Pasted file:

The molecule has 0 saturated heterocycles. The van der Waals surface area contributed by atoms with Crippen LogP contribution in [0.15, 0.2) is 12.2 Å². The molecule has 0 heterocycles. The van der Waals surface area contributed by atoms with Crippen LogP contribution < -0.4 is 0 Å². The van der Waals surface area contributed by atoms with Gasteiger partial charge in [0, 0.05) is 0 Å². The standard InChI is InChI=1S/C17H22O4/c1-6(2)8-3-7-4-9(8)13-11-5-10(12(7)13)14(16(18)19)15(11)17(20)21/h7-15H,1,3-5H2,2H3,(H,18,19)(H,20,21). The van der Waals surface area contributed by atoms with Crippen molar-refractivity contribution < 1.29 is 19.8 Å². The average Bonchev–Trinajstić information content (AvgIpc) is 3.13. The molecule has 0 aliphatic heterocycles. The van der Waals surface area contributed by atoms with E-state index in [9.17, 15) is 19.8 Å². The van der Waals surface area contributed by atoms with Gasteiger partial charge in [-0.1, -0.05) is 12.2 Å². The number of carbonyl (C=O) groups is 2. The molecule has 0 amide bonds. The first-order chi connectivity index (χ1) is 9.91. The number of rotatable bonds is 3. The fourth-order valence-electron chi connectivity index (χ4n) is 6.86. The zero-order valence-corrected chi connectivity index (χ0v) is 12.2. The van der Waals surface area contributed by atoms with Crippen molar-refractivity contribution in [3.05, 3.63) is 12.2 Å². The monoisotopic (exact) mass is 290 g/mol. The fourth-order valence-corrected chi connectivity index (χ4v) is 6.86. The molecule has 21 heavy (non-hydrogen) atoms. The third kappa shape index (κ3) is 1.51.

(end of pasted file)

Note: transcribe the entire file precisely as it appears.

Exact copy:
The molecule has 0 saturated heterocycles. The van der Waals surface area contributed by atoms with Crippen LogP contribution in [0.15, 0.2) is 12.2 Å². The molecule has 0 heterocycles. The van der Waals surface area contributed by atoms with Crippen LogP contribution < -0.4 is 0 Å². The van der Waals surface area contributed by atoms with Gasteiger partial charge in [0, 0.05) is 0 Å². The standard InChI is InChI=1S/C17H22O4/c1-6(2)8-3-7-4-9(8)13-11-5-10(12(7)13)14(16(18)19)15(11)17(20)21/h7-15H,1,3-5H2,2H3,(H,18,19)(H,20,21). The van der Waals surface area contributed by atoms with Crippen molar-refractivity contribution < 1.29 is 19.8 Å². The average Bonchev–Trinajstić information content (AvgIpc) is 3.13. The molecule has 0 aliphatic heterocycles. The van der Waals surface area contributed by atoms with E-state index in [9.17, 15) is 19.8 Å². The van der Waals surface area contributed by atoms with Gasteiger partial charge in [-0.1, -0.05) is 12.2 Å². The number of carbonyl (C=O) groups is 2. The molecule has 0 amide bonds. The first-order chi connectivity index (χ1) is 9.91. The number of rotatable bonds is 3. The fourth-order valence-electron chi connectivity index (χ4n) is 6.86. The zero-order valence-corrected chi connectivity index (χ0v) is 12.2. The van der Waals surface area contributed by atoms with Crippen molar-refractivity contribution in [3.05, 3.63) is 12.2 Å². The monoisotopic (exact) mass is 290 g/mol. The fourth-order valence-corrected chi connectivity index (χ4v) is 6.86. The molecule has 21 heavy (non-hydrogen) atoms. The third kappa shape index (κ3) is 1.51.